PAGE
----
With news that The Lord Of The Rings director Peter Jackson is set to make a new Beatles documentary, it got many grey heads to remember that back in the day, the Fab Four had high hopes of obtaining the film rights and starring in their own version of J.R.R. Tolkien’s masterpiece.
It sounds strange now to think of anyone but Andy Serkis playing Gollum, Ian McKellen playing Gandalf, and Elijah Wood playing Frodo, but in the dizzy days of the 1960s, John Lennon, Paul McCartney, George Harrison, and Ringo Starr were planning to do a turn as some of The Lord of the Rings’ most enduring characters. Lennon was going to be a fish-eating psychopath, Harrison would have been a hat-wearing wizard, Macca would have been the hobbit with the heavy load, and Ringo would have been his affectionate sidekick, Sam Gamgee.
According to Vintage News, the idea was first mooted in 1963 when the Beatles signed up to a three-movie deal with United Artists. After making A Hard Day’s Night and Help, the chirpy Liverpool natives had ambitions to do something a little different with their third movie and that was an adaptation of Tolkien’s epic about magic rings and the terrible power they possess.
All four of the Beatles had read the book as teenagers in the 1950s and were determined to honor it by turning it into an epic psychedelic adventure, which was both groovy and mind-blowing. They planned to get visionary director Stanley Kubrick on board for the ride, in the belief that the cinematic pioneer’s expertise and innovation would bring an added ingredient to the table and add some sizzle to what they were cooking up.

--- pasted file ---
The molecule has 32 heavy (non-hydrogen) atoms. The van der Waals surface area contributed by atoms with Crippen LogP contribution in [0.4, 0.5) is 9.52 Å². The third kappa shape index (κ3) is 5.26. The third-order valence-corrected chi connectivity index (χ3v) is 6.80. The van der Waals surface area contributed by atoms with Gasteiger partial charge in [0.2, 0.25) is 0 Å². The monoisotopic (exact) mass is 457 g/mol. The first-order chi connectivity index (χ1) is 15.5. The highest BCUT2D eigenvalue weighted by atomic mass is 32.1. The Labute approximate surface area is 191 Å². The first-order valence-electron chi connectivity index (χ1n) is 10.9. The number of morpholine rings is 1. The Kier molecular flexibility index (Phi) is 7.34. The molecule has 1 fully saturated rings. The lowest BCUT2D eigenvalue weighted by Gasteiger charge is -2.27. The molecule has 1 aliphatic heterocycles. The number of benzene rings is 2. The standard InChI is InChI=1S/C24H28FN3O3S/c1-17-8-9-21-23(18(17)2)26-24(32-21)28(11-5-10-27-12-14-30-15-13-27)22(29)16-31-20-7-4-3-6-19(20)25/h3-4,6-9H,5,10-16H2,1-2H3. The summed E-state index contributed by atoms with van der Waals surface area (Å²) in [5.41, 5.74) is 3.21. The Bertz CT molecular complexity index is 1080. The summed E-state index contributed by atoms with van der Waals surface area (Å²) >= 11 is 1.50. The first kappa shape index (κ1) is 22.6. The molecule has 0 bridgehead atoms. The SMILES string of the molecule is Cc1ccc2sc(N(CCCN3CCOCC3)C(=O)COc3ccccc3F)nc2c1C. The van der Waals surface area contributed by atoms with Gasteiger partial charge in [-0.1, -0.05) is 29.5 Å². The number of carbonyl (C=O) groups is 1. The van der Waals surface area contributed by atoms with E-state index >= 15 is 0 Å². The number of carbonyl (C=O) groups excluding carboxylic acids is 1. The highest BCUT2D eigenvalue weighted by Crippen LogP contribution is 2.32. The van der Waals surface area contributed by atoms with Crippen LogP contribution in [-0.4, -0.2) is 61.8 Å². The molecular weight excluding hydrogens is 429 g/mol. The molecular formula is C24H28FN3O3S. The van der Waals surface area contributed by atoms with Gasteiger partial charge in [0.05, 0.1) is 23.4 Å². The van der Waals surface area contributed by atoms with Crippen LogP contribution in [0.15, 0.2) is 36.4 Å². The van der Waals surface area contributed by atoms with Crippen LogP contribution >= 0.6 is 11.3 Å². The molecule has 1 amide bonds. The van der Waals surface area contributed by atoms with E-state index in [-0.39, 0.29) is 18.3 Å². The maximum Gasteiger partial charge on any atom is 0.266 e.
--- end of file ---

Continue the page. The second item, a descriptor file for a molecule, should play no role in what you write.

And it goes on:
Yet Kubrick threw a spanner in the works. Although he was a fan of Tolkien’s book, he believed its layered complexity would not translate well to the silver screen and opted to pursue his groundbreaking science fiction classic, 2001: A Space Odyssey, instead.
Unfortunately, worse things were to come. When the Beatles approached Tolkien and asked him to sell them the rights to The Lord of the Rings so they could get busy filming, the author flat-out refused. He wasn’t even willing to negotiate with the band, who, to him, represented a musical trend he fervently disliked.
And so ends the tale of what would have likely been an interesting film, just for Lennon’s potential take on Gollum alone. The soundtrack, on the other hand, would have been epic. Beatles songs such as “The Long And Winding Road” and “Carry That Weight” could have been written to mean something else entirely.